KERRI SCHARLIN’S WORK IS about her image and the image-making process. Last spring she mounted a three-part exhibition in New York: one part consisted of studies of her made in a life-drawing class for which she posed nude, another of portraits made by police sketch-artists working from verbal descriptions of her by artists who know her, and the last of scenes from her life drawn by media courtroom artists.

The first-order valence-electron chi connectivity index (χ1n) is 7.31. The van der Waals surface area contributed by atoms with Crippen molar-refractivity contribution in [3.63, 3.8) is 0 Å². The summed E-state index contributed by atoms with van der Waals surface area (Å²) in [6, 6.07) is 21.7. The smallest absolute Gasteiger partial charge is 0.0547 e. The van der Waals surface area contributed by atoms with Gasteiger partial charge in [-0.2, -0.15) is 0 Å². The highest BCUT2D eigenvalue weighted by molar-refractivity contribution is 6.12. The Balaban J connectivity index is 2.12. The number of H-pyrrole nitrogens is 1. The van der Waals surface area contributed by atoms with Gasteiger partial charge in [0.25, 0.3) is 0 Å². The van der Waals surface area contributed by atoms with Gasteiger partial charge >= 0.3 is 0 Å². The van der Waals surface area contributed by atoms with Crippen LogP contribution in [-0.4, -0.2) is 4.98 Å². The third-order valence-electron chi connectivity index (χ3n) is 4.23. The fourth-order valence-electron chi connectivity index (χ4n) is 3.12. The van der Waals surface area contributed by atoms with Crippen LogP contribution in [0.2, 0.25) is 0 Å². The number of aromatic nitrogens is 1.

Scharlin’s latest project involves asking writers to write about her and photographers to photograph her. I was happy to accept, for several reasons: one being that hype and image control are integral parts of an artist’s job today, whether acknowledged or not. This is generally considered a modern phenomenon, but I suspect that the art of art publicity predates Andy Warhol, predates Jackson Pollock in Life, predates Salvador Dalí, predates Whistler, predates the Renaissance even. There

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